How to Choose a Fly Tying Vise

By: Aggie Fritz

I started my fly fishing journey 15+ years ago and fly-tying came with it.  You know that feeling when you trick a fish with the fly you tied the night before….. Yeah that is priceless.

Which vise do you start with?  When you are new to fly tying you don’t have to have the greatest and latest, BUT do not cheap out on your vise if you plan to use it more that once or twice a year. Having a cheap quality vise will make your tying more difficult and not enjoyable.

Do not cheap out on your vise if you are planning to use it more than once or twice a year.

3 Key Points to Consider

It’s not as simple as it looks. There are multiple vises available: Stationery, Rotary, or Turning vise, C-clamp or pedestal base. Price ranges from $20 to much higher.  I like to keep it simple for my beginner fly-tying students.

There a few key point you need to consider before you purchase your first vise.

  • How often will you be using it?
  • What kind of flies will you be tying most?
    • Think size of flies will you be tying? 
  • What is your budget?

Stationary Vise

As the name implies, the stationary vise, holds the hook in a stationary position .  There’s no turning.  

Rotary Vises

Rotary Fly Tying Vise

This rotary vise let’s the hook turn 360 using a lever or just twisting the vise jaw. Having the hook/jaw turn will speed up tying.  This is especially true when using hackle. I define a rotary vise this way because other tying vises turn but don’t turn in a way that helps apply hackle and other wraps. Additionally, the hook shank is usually centered on the spindle of the vise head rotation.

I recommend getting a rotary vise especially if you planning to tie size 14 and smaller dry flies.

Turning Vise

Many production tyers don’t like the rotary function and just want to turn the fly for inspection. Production tyers have developed the skills of applying even pressure all the way around the hook. Regal tying vises are the perfect example. The fly is held via a spring clamp and the clamp/fly will turn, but this turning is mostly to inspect the fly. The benefit of the spring clamp is super- fast hook changes. It also  supports small and large hooks well. It’s a great over all vise.

My first ever vise was a knock off of a Regal vice. I still have it and use it only when I tie large flies.

C-Clamp Renzenti


Most tying vises comes with a C-Clamp, but you can also buy a pedestal base for it.

I prefer using a C-Clamp whenever I can. A C-Clamp will secure your vice to the edge of a table and keep your vise secure and stable. Please note the clamps can leave a nasty mark so if you using a nice table place a piece of cardboard under your clamps.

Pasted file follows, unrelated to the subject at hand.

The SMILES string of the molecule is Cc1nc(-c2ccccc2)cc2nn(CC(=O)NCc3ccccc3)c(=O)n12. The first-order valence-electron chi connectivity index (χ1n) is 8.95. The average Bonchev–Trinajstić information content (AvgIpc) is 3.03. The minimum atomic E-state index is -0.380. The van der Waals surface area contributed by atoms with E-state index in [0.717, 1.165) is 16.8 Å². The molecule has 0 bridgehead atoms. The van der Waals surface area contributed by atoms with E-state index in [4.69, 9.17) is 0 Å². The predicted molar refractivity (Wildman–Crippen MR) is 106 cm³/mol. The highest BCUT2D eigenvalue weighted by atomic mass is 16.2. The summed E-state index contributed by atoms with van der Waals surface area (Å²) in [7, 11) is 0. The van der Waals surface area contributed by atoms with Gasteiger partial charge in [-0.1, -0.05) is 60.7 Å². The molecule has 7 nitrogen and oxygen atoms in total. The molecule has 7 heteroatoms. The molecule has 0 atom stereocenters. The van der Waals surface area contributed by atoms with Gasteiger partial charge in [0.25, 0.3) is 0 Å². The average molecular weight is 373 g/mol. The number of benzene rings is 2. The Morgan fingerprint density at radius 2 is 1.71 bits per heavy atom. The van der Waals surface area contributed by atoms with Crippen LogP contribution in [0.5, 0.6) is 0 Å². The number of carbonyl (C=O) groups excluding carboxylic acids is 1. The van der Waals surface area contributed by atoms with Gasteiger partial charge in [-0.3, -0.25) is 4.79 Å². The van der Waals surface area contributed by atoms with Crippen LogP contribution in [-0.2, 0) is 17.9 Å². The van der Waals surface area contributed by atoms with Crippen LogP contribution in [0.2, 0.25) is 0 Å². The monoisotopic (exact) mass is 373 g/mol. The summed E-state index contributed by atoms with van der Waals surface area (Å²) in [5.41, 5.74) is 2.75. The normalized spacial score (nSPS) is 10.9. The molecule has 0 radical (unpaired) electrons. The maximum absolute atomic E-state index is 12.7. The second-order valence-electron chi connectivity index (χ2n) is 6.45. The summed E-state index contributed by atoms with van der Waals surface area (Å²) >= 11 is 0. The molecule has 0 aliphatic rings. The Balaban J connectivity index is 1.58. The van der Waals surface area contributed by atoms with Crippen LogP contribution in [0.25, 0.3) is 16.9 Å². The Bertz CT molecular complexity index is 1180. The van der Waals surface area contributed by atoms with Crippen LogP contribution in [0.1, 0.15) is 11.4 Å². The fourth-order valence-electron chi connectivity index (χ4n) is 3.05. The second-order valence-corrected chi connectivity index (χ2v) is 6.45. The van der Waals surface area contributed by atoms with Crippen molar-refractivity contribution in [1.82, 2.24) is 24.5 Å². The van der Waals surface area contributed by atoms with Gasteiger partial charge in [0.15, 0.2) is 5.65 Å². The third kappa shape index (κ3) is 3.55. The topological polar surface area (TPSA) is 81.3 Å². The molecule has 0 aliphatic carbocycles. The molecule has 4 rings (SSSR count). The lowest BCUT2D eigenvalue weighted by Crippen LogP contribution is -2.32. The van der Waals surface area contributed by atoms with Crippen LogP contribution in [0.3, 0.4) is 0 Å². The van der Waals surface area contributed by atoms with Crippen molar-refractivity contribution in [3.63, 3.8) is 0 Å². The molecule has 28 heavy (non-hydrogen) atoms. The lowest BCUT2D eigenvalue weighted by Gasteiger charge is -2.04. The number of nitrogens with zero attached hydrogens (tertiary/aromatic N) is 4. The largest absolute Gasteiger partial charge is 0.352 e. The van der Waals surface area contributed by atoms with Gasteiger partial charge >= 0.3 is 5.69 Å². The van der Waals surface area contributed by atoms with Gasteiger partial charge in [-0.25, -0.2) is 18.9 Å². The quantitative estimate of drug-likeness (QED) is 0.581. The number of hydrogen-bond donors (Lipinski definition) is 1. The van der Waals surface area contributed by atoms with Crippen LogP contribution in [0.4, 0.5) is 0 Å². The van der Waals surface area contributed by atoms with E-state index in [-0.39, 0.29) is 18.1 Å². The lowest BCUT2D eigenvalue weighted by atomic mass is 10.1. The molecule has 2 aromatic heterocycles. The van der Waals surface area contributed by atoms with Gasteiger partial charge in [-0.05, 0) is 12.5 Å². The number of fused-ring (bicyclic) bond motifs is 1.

Pedestal Vise


The base of a pedestal vise is placed on top of the table or any other tying surface.

They are not as stable as a C-Clamp, but they are great for travelling as you can set up your vise anywhere. (Camping, on the riverbank, in your car).  Please don’t drive and tie!! 

Vise Jaws - Fly Tying
Jaws - No, not the one in the Ocean!

There are essentially two types of jaws used in vises today: collet and lever-type (also called parallel clamp).

Collect Vises - One-Piece Jaws

Collet employ one-piece jaws, which are in the open position, like a pair of tweezers. The jaws are closed by either pulling or pushing them into a ring, called a collet. This is generally accomplished by a lever and cam located at the rear of the vise barrel. Some vises also use a push-collet design, but with these vises the jaws are closed and opened by turning a large knob located at the back of the jaws.

Level-Type Jaws

Lever-Type jaws such as those found on Regal vises operate like a wooden clothespin, requiring two-piece jaws, a fulcrum, and a mechanism to close the jaws. Either a thumbscrew or a cam lever is used to close the jaws by separating the “tails” of the jaws.

Jaw Design

A major challenge for vise designers is how to hold larger hooks securely. For small hooks, the designer has a different concern.  This concern is how to provide the best access to the hook once it is mounted in the jaws.  In contemporary vises there are three approaches to holding larger hooks: ramp up the pressure; machine serrations into the faces of the jaws; or integrate one or more hook pockets.

Personally I use mostly larger hooks, size 4 and down and I prefer smooth or fine serrations jaw design.  Perhaps the best all-round design is a finely marbled tip to hold small hooks securely, and one or two hook pockets to handle the larger sizes.

Some higher quality vices has changeable jaws.

Bottom Line

  • If you are only planning to tie once or twice a year, a smaller vice in the $20-$40 range will do the job.
    • BUT if you planning to tie your own flies then I highly recommend you don’t cheap out on your vise .
    • You don’t have to have a $400 vise, to start tying, but a good quality rotary vise can be purchased between $100-$200.  Believe me you want to have the ROTARY vise if you tie smaller flies.  You can thank me later. 
  • I always tell my student to go and shop local. Support your local small businesses. Sure nice to do easy and fast online shopping, but you’ll never receive the support and knowledge what your local fly shop has.

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